Back row (from left): Mary, Virginia, Penny, and Rosie. Front row (from left): Ann Marie, Riley the dog, and Jane. Rosie’s floor-to-ceiling book shelves are complete with a library ladder!

In 1996, a group of Tri-Cities women did what thousands of other Americans do every year: they started a book club. At the time, I was building a family and working full-time, but reading is like breathing to me, so I jumped right in. It’s now 2024, I’m retired, my sons are grown, and our book club just finished our 300th book. The group has been fluid over the years, with some people dropping out and others dropping in; but fortunately, we’ve had a devoted core group. We now have nine active members, most of whom have been in the group at least ten years. Two of us have been in the group for the entire 29 years of its existence. 

The average lifespan of a book club is two and a half years. Why has our group lasted so long? I think the key is flexibility and being willing to try something new. 

We have adapted to changes. Meeting days are only semi-consistent, and change depending on schedules. Sometimes, babies attend meetings with their moms. When members move away, we invite new friends to join us. We also went through hard times together. When the pandemic prevented meeting in person, we relied on Zoom. When one of our original members passed away, we took up a collection and made a donation to the library in her honor.

Our method of selecting books encourages variety. For example, if it’s Susan’s turn to host next month, she gets to choose the book. She might offer a couple of options and ask people’s opinions, but the final choice is ultimately up to her. Because we all have different tastes in books, this method leads to a greater variety than if we tried to reach a consensus. We are willing to give almost any book a chance. Sometimes we love them, sometimes we hate them, but they’re always fun to discuss. Even if we don’t like a book, we usually appreciate it more after our discussion.

Like many people, when left to myself, I tend to pick books that are in comfortable, familiar genres. For me, that’s historical fiction, ‘cozy’ mysteries, and classic British authors like Dickens. Book club gets me to read things I wouldn’t choose for myself. I thought I didn’t like nonfiction, but when I read An Anthropologist on Mars by Oliver Sacks, it blew my mind! Erik Larson’s book about the Lusitania had me on the edge of my seat… despite the fact that I obviously knew how it would end.

Not all 300 books have been acclaimed. Some were forgettable, others were memorably bad. (Maybe it’s better to be memorably bad than forgettable!) I still laugh when I think of a book we read years ago, where the author described a passionate sex scene in a pickup truck where the guy stripped off the woman’s jeans in a single graceful motion, despite the Sorrel boots she had on her feet. We had a good laugh over that one.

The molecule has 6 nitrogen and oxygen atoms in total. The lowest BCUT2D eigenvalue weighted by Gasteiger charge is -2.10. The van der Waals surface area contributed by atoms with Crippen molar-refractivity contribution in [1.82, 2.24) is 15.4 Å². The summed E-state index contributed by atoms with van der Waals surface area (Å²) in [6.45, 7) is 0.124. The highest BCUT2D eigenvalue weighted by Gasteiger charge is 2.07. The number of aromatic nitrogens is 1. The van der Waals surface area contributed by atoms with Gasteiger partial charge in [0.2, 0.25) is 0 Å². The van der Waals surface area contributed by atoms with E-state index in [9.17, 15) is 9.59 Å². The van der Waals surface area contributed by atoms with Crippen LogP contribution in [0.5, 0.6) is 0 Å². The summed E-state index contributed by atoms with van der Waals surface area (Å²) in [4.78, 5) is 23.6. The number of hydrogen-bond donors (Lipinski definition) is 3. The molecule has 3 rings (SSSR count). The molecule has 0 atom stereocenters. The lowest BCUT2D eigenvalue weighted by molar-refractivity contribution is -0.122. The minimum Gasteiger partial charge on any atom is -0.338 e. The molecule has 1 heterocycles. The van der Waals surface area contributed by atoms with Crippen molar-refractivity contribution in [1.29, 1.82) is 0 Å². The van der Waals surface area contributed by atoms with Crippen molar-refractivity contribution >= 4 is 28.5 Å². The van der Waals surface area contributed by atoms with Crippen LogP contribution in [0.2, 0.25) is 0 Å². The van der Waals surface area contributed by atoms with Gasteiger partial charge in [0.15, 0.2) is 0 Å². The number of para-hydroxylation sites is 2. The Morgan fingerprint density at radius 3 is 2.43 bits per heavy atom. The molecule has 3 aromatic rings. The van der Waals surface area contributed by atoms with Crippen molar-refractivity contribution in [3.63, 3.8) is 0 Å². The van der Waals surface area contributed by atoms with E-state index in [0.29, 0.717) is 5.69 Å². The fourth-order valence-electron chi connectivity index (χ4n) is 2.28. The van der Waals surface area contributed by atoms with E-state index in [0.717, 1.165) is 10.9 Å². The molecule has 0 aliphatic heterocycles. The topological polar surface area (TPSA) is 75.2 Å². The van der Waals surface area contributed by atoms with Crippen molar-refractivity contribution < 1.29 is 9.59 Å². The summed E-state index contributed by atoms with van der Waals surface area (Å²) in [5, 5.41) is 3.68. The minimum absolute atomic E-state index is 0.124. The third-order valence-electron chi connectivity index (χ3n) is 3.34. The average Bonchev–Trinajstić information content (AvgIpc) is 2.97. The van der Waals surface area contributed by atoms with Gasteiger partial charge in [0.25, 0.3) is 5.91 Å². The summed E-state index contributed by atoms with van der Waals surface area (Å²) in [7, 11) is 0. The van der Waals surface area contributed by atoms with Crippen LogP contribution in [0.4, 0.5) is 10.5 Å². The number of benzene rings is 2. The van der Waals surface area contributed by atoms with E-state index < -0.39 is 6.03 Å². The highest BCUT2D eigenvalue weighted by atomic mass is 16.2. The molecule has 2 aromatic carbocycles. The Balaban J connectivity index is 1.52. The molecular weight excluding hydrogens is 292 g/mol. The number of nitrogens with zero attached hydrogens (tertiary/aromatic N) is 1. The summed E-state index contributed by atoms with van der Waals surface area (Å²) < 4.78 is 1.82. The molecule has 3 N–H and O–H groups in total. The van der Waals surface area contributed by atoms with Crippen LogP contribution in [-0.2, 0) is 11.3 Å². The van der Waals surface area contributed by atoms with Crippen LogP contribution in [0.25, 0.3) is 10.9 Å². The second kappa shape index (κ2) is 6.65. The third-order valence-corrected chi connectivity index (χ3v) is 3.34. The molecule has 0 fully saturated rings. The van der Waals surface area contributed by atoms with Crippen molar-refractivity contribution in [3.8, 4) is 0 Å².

Some of our most satisfying discussions happen when there is a big difference of opinion. When we discussed Life of Pi by Yann Martel, we were split down the middle about which version of the story was real. Nobody was on the fence, and nobody changed her mind, but it was a spirited discussion that made us all think.

The nature of reading has changed since 1996, when we had a rule that all books had to be available in paperback to keep costs down. We’d order a bunch of copies from The Bookworm, who gave us a discount. Now most books are available in paper, e-books, and audiobooks, and we read whichever format we like. The Bookworm is no more, but Adventures Underground is a treasure. Of course, our public libraries remain dear to our hearts.

We have discovered that sometimes the book you read for the first time at 25 and the same book you re-read at 55 seem like different books! Rosie said she loved Gustave Flaubert’s Madame Bovary when she was young, but neither she nor the rest of us loved it when we read it more recently. As Jane put it, “I have to admit, I cheered when Madame Bovary finally took the arsenic.”

There are powerful books that you’re glad you read, but you couldn’t bear to read again. Rosie says, “The one book that stands out to me and also broke my heart was The Spirit Catches You and You Fall Down by Anne Fadiman.”  It tells an unforgettable — and immensely painful — story.

A few of our favorite novels:

  • The Curious Incident of the Dog in the Night-Time by Mark Haddon
  • The Book Thief by Markus Zusak
  • All the Light We Cannot See by Anthony Doerr
  • The Color of Water by James McBride
  • The Beekeeper of Aleppo by Christy Lefteri
  • The Boys in the Boat by Daniel James Brown

Like many book clubs, our meetings include snacks and drinks. Some hosts get creative and play on an appropriate theme. For example:

  • For Emotional Intelligence by Daniel Goleman, we had emoji cookies.
  • For Treasure Island by Robert Louis Stevenson, we enjoyed glasses of port.
  • For A Full Life: Reflections at Ninety by Jimmy Carter, we snacked on peanuts.
  • For Stiff: The Curious Lives of Human Cadavers by Mary Roach, we had bloody marys and ladyfingers.

Jane speaks for many of us when she says, “I look forward to book club and feel lucky to participate with such a smart and lively group. Over the years we've lost a few of my favorite commentators; Mary S. and Dev gave awesome comments, particularly when they didn't like a book. I miss them.” 

Maybe over the next 100 books or so, I’ll work on filling those shoes.

Mary Hartman is a retired hydrogeologist and a lifelong reader.